Adventures in Grandparenting: Age of Adventure
My older grandchildren are about to turn 5. This is as significant an age as 13, when people trembling on the precipice of adolescence get a send-off guaranteed to test their patience. “Uh-oh! A teenager in the family!” celebrants will hear 3,000 to 5,000 times. Another significant age is 18, when a person can vote. And, of course, 21 has long been known as the age when the birthday boy or girl can order a drink at midnight.
But the first milestone age, 5, has more significance: It's the last digit on the first hand of life; the year children start kindergarten, begin learning to read and to calculate, and are expected to report to a classroom each day for hours dictated by the school and not by a parent's work schedule.
This last notion will be an adjustment for me. I'm not given to snatching my grandchildren out of day care willy-nilly. When my husband and I do pickup duty, we arrive about the same time as their parents normally do. We don't fly in on a whim at 10 a.m., feed the kids candy bars and take them back just before naptime. But, with their parents' permission, wecould. What tugs at my heartstrings is knowing that when these two are kindergartners, we can't pull them out of school without an official excuse and a good reason.
Too soon, these dear hearts will be on their way through grade school, explorers with Minecraft lunchboxes and monkey-face backpacks. Kindergarten yields to first grade, second, third and school testing. Homework, after-school events, science projects, sleepovers, friendships, rivalries and disappointments are part of the deal. Schedules get socrowded when children are in school. Evenings are “a school night” or “not a school night.”
I'm not complaining about all this, mind you. Most of the footwork will be their parents' responsibility, and the kindergartners-incipient-high-school-graduates will love it all, or at any rate most of it. What might sound like complaining is in fact simple sighing. The years of pushing trucks along the floor, of being served “yummy” handfuls of playground mulch will give way to more sophisticated games. Yesterday, Eric Hill board books about Spot; tomorrow, “Silas Marner.”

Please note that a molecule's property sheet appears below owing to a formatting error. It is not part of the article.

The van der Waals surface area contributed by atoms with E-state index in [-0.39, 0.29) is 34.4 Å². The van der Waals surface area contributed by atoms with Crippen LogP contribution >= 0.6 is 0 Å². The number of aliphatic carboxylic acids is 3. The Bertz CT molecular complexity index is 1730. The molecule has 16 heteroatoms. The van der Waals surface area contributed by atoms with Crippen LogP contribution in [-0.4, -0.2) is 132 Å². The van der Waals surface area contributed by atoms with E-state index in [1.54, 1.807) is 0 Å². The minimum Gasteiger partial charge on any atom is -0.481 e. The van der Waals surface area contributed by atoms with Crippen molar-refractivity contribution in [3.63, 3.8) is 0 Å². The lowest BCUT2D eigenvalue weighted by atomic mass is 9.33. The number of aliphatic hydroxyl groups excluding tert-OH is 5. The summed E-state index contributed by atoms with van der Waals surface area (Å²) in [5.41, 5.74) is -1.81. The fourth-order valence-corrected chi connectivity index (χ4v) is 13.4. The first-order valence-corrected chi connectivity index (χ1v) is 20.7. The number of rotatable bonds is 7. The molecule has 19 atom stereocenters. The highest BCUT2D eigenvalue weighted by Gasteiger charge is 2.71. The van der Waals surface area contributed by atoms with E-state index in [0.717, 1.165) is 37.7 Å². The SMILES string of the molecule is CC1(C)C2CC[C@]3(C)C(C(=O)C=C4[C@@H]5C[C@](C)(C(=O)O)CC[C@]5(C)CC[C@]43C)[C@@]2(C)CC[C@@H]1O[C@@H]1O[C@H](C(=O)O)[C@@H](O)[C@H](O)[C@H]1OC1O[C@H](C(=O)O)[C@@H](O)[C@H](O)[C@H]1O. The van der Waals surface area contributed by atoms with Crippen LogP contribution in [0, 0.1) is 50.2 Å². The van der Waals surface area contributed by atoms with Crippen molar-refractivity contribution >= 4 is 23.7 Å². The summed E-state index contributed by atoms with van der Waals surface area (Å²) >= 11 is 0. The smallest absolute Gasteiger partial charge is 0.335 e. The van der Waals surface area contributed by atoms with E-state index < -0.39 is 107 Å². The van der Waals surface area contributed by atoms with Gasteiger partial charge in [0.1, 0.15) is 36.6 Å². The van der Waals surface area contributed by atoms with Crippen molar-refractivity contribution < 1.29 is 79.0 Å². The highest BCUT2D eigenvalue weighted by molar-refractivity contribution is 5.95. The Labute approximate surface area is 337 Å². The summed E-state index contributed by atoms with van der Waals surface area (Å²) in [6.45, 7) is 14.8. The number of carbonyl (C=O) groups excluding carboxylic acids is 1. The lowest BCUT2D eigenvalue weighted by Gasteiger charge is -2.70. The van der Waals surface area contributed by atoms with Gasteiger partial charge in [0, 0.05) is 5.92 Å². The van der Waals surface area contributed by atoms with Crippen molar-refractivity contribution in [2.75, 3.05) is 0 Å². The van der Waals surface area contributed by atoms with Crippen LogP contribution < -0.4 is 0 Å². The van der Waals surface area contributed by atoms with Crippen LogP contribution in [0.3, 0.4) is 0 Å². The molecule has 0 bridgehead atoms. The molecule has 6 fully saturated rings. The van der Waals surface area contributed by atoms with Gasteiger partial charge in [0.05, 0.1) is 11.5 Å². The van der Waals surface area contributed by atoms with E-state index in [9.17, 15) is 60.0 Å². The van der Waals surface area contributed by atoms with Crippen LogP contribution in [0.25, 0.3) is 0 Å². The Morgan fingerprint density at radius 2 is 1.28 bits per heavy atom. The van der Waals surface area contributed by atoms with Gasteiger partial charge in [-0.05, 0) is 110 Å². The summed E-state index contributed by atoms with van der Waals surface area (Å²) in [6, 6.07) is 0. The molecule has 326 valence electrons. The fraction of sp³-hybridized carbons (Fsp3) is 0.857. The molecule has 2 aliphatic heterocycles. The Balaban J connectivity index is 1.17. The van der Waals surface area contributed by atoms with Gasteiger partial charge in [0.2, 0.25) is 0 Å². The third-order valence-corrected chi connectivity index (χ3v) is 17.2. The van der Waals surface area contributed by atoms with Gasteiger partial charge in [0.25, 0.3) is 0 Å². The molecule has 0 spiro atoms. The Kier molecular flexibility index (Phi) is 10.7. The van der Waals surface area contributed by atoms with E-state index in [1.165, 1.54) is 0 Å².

My own daughters' childhoods seem, in retrospect, to have flown by, but of course they didn't. We went through what all parents go through: dazzling joy, bleak despair, breath-catching uncertainty and many, many moments of grateful regularness—days that began and ended without calamity, frustration or even minor arguments.
We collected family jokes and word mispronunciations, both of which entered the family lexicon, along with our younger daughter's sudden rendition, at age 2, of “L'Amour,” which she'd heard a chicken sing onSesame Street. She was inspired to warble the song from her car seat one evening on our way home from dinner, and her bellowed “LaMOOO!” sent first her sister and then us into paroxysms of giggles. Even now, a quiet “Lamoo!” has the power to make us disgrace ourselves at solemn moments.
Now our grandchildren's families are well into their own collections of beloved trivia. Even as I mourn the passing of early childhood, I see the boundless adventures that lie ahead. As the first two enter kindergarten and the third strains to follow, I'm going to suck up these sentimental regrets and enjoy it all. So help me.
Margo Bartlett and her husband have two daughters, two sons-in-law, three grandchildren and two car seats. She also writes theJust Thinking column for ThisWeek Community News. You can reach her at email@example.com.